Cookies on this website

We use cookies to ensure that we give you the best experience on our website. If you click 'Accept all cookies' we'll assume that you are happy to receive all cookies and you won't see this message again. If you click 'Reject all non-essential cookies' only necessary cookies providing core functionality such as security, network management, and accessibility will be enabled. Click 'Find out more' for information on how to change your cookie settings.

In eukaryotic cells, activation of cell surface receptors that couple to the phosphoinositide pathway evokes a biphasic increase in intracellular free Ca2+ concentration: an initial transient phase reflecting Ca2+ release from intracellular stores, followed by a plateau phase due to Ca2+ influx. A major component of this Ca2+ influx is store-dependent and often can be measured directly as the Ca2+ release-activated Ca2+ current (I(CRAC)). Under physiological conditions of weak intracellular Ca2+ buffering, respiring mitochondria play a central role in store-operated Ca2+ influx. They determine whether macroscopic I(CRAC) activates or not, to what extent and for how long. Here we describe an additional role for energized mitochondria: they reduce the amount of inositol 1,4,5-trisphosphate (InsP3) that is required to activate I(CRAC). By increasing the sensitivity of store-operated influx to InsP3, respiring mitochondria will determine whether modest levels of stimulation are capable of evoking Ca2+ entry or not. Mitochondrial Ca2+ buffering therefore increases the dynamic range of concentrations over which the InsP3 is able to function as the physiological messenger that triggers the activation of store-operated Ca2+ influx.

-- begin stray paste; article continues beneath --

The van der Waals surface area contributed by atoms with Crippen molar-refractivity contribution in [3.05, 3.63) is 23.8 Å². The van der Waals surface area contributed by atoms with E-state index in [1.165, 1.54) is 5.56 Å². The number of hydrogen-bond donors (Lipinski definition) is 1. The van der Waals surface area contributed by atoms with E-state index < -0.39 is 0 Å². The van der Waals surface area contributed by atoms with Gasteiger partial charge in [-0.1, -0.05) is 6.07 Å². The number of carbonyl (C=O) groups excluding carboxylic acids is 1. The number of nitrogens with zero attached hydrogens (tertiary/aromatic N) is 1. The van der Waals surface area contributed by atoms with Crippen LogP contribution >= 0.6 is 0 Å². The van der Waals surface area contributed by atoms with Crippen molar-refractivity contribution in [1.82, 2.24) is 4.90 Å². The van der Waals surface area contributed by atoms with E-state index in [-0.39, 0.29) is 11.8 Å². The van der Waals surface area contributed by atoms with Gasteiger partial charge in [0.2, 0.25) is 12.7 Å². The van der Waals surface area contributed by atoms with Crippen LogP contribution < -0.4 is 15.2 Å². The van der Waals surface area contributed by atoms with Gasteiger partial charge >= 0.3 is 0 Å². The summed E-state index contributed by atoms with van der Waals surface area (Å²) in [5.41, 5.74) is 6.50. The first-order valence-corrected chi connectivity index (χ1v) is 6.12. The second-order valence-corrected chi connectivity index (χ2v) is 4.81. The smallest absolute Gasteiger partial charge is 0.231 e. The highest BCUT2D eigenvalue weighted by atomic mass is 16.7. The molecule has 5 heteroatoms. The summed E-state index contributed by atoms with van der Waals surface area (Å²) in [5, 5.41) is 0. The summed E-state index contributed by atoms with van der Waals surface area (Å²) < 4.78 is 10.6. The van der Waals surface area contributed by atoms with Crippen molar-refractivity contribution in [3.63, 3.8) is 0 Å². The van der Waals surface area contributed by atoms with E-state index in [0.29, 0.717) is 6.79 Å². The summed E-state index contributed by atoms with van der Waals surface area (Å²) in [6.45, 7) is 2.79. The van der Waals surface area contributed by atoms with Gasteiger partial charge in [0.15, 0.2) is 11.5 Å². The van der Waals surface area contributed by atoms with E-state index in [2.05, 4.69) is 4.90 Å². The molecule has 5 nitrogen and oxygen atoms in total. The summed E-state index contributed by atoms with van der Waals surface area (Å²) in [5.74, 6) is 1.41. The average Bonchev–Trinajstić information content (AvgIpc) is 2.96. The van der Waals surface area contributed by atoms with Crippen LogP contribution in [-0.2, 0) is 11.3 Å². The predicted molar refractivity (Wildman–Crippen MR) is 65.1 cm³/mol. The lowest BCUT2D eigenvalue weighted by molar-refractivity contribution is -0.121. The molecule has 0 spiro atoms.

Original publication




Journal article



Publication Date





2672 - 2679


Animals, Calcium, Calcium Channels, Egtazic Acid, Humans, Inositol 1,4,5-Trisphosphate, Jurkat Cells, Kinetics, Leukemia, Basophilic, Acute, Mitochondria, Models, Biological, Rats, Tumor Cells, Cultured